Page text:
In general, the production of tasty agave nectar involves heating the plant to a certain temperature (which varies widely according to which manufacturer is making it and which species of agave is used). The extent of this heating constitutes a significant part of the controversy (as most raw foodists believe that heating any food over a certain temperature, usually somewhere between 105 and 118 degrees fahrenheit, renders it "dead").
"Only somebody who really takes the time to understand [Pure Jeevan's Salsa's*] potential can then coax it into its fullest expression. Then, I mean, oh its flavors, they're just the most haunting and brilliant and thrilling and subtle and ... ancient on the planet." ~ Miles Raymond in "Sideways" (2004) (*slightly modified).
Jim here... Over the weekend, I'd made a string of videos for Pure Jeevan using my handy-dandy new phone. To my great surprise, when I went to post them to YouTube, they all came out sideways! So, I'm sorry, friends... you'll have to endure (if you so choose) a somewhat disorienting video, below. But, hey, at least it reminded me of that wondrous quote from the movie Sideways! I imagine Paul Giamatti describing one of my own recent creations this way -- a sort-of half-raw, yet still very healthy delight that I like to make sometimes.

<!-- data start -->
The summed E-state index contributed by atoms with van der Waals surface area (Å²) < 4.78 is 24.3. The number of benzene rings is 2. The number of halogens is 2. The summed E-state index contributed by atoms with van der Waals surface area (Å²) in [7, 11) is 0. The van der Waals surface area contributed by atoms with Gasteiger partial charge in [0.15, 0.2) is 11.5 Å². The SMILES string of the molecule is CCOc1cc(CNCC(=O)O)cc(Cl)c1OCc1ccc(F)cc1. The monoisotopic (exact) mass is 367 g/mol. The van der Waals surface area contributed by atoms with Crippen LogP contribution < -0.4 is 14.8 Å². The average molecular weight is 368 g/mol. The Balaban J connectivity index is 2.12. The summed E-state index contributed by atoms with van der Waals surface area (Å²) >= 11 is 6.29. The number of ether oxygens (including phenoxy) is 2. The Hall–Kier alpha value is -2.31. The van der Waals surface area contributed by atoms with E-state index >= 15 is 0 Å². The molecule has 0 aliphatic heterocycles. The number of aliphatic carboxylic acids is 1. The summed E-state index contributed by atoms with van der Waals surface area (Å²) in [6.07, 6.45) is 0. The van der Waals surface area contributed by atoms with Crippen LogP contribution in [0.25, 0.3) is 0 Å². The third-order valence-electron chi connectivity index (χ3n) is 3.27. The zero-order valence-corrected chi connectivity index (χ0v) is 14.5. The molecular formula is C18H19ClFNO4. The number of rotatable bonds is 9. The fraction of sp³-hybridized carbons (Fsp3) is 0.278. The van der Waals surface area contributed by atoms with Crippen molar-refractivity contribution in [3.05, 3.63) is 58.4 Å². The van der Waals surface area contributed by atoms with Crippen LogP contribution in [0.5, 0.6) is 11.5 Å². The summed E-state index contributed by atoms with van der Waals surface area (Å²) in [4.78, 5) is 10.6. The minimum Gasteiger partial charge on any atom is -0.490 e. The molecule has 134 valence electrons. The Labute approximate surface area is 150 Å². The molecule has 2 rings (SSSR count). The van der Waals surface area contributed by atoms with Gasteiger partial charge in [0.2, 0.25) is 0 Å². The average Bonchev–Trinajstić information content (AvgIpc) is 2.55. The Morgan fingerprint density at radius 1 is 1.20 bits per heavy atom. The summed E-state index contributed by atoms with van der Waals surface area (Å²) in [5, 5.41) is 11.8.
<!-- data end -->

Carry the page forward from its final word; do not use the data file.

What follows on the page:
My reason for featuring a less than 100% raw recipe is two-fold. First, I'd been discussing transitioning to raw (see yesterday's post). And, adding more raw into your non-raw diet is a great way to transition. I believe that raw sauces are an excellent way to achieve this, as I'll explain in the video. Second, if you do prefer a 100% raw dish, then you can simply replace the beans with something else -- perhaps sprouted beans, or maybe your own invention from the dehydrator.